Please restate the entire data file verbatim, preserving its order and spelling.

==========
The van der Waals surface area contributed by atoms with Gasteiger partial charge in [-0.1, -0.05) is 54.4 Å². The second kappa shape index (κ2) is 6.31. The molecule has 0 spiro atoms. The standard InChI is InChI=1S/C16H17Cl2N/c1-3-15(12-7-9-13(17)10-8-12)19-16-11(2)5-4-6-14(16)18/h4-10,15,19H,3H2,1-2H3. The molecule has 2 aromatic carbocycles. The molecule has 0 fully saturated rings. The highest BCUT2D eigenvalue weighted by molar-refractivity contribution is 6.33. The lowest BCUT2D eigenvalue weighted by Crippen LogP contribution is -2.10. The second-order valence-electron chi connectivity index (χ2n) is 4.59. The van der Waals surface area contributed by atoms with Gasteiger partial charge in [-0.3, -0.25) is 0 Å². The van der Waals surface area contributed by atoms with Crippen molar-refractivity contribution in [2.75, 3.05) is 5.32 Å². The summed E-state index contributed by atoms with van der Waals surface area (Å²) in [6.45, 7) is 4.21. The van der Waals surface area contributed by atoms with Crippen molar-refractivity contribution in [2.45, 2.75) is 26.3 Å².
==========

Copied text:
The van der Waals surface area contributed by atoms with Gasteiger partial charge in [-0.1, -0.05) is 54.4 Å². The second kappa shape index (κ2) is 6.31. The molecule has 0 spiro atoms. The standard InChI is InChI=1S/C16H17Cl2N/c1-3-15(12-7-9-13(17)10-8-12)19-16-11(2)5-4-6-14(16)18/h4-10,15,19H,3H2,1-2H3. The molecule has 2 aromatic carbocycles. The molecule has 0 fully saturated rings. The highest BCUT2D eigenvalue weighted by molar-refractivity contribution is 6.33. The lowest BCUT2D eigenvalue weighted by Crippen LogP contribution is -2.10. The second-order valence-electron chi connectivity index (χ2n) is 4.59. The van der Waals surface area contributed by atoms with Gasteiger partial charge in [-0.3, -0.25) is 0 Å². The van der Waals surface area contributed by atoms with Crippen molar-refractivity contribution in [2.75, 3.05) is 5.32 Å². The summed E-state index contributed by atoms with van der Waals surface area (Å²) in [6.45, 7) is 4.21. The van der Waals surface area contributed by atoms with Crippen molar-refractivity contribution in [2.45, 2.75) is 26.3 Å².